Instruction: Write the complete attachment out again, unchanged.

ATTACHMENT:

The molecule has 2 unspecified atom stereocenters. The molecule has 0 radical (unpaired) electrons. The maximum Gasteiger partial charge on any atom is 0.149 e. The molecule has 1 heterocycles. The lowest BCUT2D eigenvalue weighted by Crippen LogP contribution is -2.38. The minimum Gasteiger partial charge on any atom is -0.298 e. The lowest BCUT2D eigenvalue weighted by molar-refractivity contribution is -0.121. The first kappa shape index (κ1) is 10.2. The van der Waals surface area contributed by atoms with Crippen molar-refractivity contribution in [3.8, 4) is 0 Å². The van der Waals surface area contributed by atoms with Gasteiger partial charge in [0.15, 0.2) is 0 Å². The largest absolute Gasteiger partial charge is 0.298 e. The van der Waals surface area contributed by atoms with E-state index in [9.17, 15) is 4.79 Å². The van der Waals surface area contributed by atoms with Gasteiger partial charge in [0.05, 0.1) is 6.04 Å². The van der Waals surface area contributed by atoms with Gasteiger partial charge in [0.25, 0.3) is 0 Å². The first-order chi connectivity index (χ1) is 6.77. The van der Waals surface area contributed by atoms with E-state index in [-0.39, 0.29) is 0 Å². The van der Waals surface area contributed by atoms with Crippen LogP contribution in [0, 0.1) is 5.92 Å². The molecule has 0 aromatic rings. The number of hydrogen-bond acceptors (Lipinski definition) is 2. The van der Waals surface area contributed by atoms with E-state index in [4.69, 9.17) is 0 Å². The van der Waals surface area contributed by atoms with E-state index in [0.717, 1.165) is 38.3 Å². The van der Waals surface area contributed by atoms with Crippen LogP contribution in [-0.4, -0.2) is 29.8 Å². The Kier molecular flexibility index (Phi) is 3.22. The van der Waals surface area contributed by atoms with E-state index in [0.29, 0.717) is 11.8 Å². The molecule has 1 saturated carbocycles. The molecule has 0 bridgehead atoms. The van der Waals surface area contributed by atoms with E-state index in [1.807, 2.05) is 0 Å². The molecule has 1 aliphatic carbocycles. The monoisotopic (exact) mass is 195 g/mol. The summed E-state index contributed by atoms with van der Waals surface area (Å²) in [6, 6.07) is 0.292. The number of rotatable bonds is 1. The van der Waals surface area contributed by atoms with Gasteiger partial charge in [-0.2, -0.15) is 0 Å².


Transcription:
The molecule has 2 unspecified atom stereocenters. The molecule has 0 radical (unpaired) electrons. The maximum Gasteiger partial charge on any atom is 0.149 e. The molecule has 1 heterocycles. The lowest BCUT2D eigenvalue weighted by Crippen LogP contribution is -2.38. The minimum Gasteiger partial charge on any atom is -0.298 e. The lowest BCUT2D eigenvalue weighted by molar-refractivity contribution is -0.121. The first kappa shape index (κ1) is 10.2. The van der Waals surface area contributed by atoms with Crippen molar-refractivity contribution in [3.8, 4) is 0 Å². The van der Waals surface area contributed by atoms with Gasteiger partial charge in [0.15, 0.2) is 0 Å². The largest absolute Gasteiger partial charge is 0.298 e. The van der Waals surface area contributed by atoms with E-state index in [9.17, 15) is 4.79 Å². The van der Waals surface area contributed by atoms with Gasteiger partial charge in [0.05, 0.1) is 6.04 Å². The van der Waals surface area contributed by atoms with Gasteiger partial charge in [0.25, 0.3) is 0 Å². The first-order chi connectivity index (χ1) is 6.77. The van der Waals surface area contributed by atoms with E-state index in [-0.39, 0.29) is 0 Å². The van der Waals surface area contributed by atoms with Crippen LogP contribution in [0, 0.1) is 5.92 Å². The molecule has 0 aromatic rings. The number of hydrogen-bond acceptors (Lipinski definition) is 2. The van der Waals surface area contributed by atoms with E-state index in [4.69, 9.17) is 0 Å². The van der Waals surface area contributed by atoms with E-state index in [0.717, 1.165) is 38.3 Å². The van der Waals surface area contributed by atoms with Crippen LogP contribution in [-0.4, -0.2) is 29.8 Å². The Kier molecular flexibility index (Phi) is 3.22. The van der Waals surface area contributed by atoms with E-state index in [0.29, 0.717) is 11.8 Å². The molecule has 1 saturated carbocycles. The molecule has 0 bridgehead atoms. The van der Waals surface area contributed by atoms with E-state index in [1.807, 2.05) is 0 Å². The molecule has 1 aliphatic carbocycles. The monoisotopic (exact) mass is 195 g/mol. The summed E-state index contributed by atoms with van der Waals surface area (Å²) in [6, 6.07) is 0.292. The number of rotatable bonds is 1. The van der Waals surface area contributed by atoms with Gasteiger partial charge in [-0.2, -0.15) is 0 Å².